Articles | Volume 3, issue 1
21 Feb 2012
 | 21 Feb 2012

Spiral structures and regularities in magnetic field variations and auroras

Y. I. Feldstein, L. I. Gromova, M. Förster, and A. E. Levitin

Abstract. The conception of spiral shaped precipitation regions, where solar corpuscles penetrate the upper atmosphere, was introduced into geophysics by C. Störmer and K. Birkeland at the beginning of the last century. Later, in the course of the XX-th century, spiral distributions were disclosed and studied in various geophysical phenomena. Most attention was devoted to spiral shapes in the analysis of regularities pertaining to the geomagnetic activity and auroras.

We review the historical succession of perceptions about the number and positions of spiral shapes, that characterize the spatial-temporal distribution of magnetic disturbances. We describe the processes in the upper atmosphere, which are responsible for the appearance of spiral patterns. We considered the zones of maximal aurora frequency and of maximal particle precipitation intensity, as offered in the literature, in their connection with the spirals.

We discuss the current system model, that is closely related to the spirals and that appears to be the source for geomagnetic field variations during magnetospheric substorms and storms. The currents in ionosphere and magnetosphere constitute together with field-aligned (along the geomagnetic field lines) currents (FACs) a common 3-D current system. At ionospheric heights, the westward and eastward electrojets represent characteristic elements of the current system. The westward electrojet covers the longitudinal range from the morning to the evening hours, while the eastward electrojet ranges from afternoon to near-midnight hours. The polar electrojet is positioned in the dayside sector at cusp latitudes. All these electrojets map along the magnetic field lines to certain plasma structures in the near-Earth space. The first spiral distribution of auroras was found based on observations in Antarctica for the nighttime-evening sector (N-spiral), and later in the nighttime-evening (N-spiral) and morning (M-spiral) sectors both in the Northern and Southern Hemispheres. The N- and M-spirals drawn in polar coordinates form an oval, along which one observes most often auroras in the zenith together with a westward electrojet.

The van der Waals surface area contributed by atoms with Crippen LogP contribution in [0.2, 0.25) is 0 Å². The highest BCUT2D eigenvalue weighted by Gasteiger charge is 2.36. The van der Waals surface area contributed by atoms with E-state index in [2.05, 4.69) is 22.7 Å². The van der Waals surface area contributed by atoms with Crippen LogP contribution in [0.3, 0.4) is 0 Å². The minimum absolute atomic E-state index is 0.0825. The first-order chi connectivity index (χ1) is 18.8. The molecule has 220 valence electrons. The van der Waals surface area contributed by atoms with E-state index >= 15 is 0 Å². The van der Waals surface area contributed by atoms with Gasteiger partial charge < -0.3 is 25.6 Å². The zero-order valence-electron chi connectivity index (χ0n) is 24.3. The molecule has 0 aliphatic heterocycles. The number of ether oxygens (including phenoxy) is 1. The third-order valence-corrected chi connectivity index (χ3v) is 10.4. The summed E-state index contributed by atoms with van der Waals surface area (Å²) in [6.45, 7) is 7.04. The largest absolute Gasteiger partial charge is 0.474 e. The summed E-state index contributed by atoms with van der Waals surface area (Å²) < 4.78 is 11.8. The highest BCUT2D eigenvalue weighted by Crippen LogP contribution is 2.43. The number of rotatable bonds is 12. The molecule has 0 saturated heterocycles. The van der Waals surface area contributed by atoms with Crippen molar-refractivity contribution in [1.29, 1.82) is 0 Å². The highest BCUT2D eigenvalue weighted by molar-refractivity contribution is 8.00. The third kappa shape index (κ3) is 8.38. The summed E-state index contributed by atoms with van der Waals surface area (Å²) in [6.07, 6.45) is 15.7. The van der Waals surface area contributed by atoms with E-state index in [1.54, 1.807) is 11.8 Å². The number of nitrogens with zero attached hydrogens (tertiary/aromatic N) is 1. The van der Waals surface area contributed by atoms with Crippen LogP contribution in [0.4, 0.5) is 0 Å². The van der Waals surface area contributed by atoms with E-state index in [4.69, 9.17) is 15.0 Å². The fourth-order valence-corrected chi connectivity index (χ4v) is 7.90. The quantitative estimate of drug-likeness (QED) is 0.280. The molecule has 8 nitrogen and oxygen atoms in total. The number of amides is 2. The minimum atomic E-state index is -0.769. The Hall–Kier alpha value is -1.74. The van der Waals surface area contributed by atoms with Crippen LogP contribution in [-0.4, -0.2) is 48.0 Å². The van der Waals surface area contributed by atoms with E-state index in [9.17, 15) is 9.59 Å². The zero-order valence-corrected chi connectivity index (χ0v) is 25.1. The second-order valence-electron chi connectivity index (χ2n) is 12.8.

The nature of spiral distributions in geomagnetic field variations was unabmibuously interpreted after the discovery of the spiral's existence in the auroras had been established and this caused a change from the paradigm of the auroral zone to the paradigm of the auroral oval. Zenith forms of auroras are found within the boundaries of the auroral oval. The oval is therefore the region of most frequent precipitations of corpuscular fluxes with auroral energy, where anomalous geophysical phenomena occur most often and with maximum intensity.

S. Chapman and L. Harang identified the existence of a discontinuity at auroral zone latitudes (Φ ∼ 67°) around midnight between the westward and eastward electrojets, that is now known as the Harang discontinuity. After the discovery of the auroral oval and the position of the westward electrojet along the oval, it turned out, that there is no discontinuity at a fixed latitude between the opposite electrojets, but rather a gap, the latitude of which varies smoothly between Φ ∼ 67° at midnight and Φ ∼ 73° at 20:00 MLT. In this respect the term ''Harang discontinuity'' represents no intrinsic phenomenon, because the westward electrojet does not experience any disruption in the midnight sector but continues without breaks from dawn to dusk hours.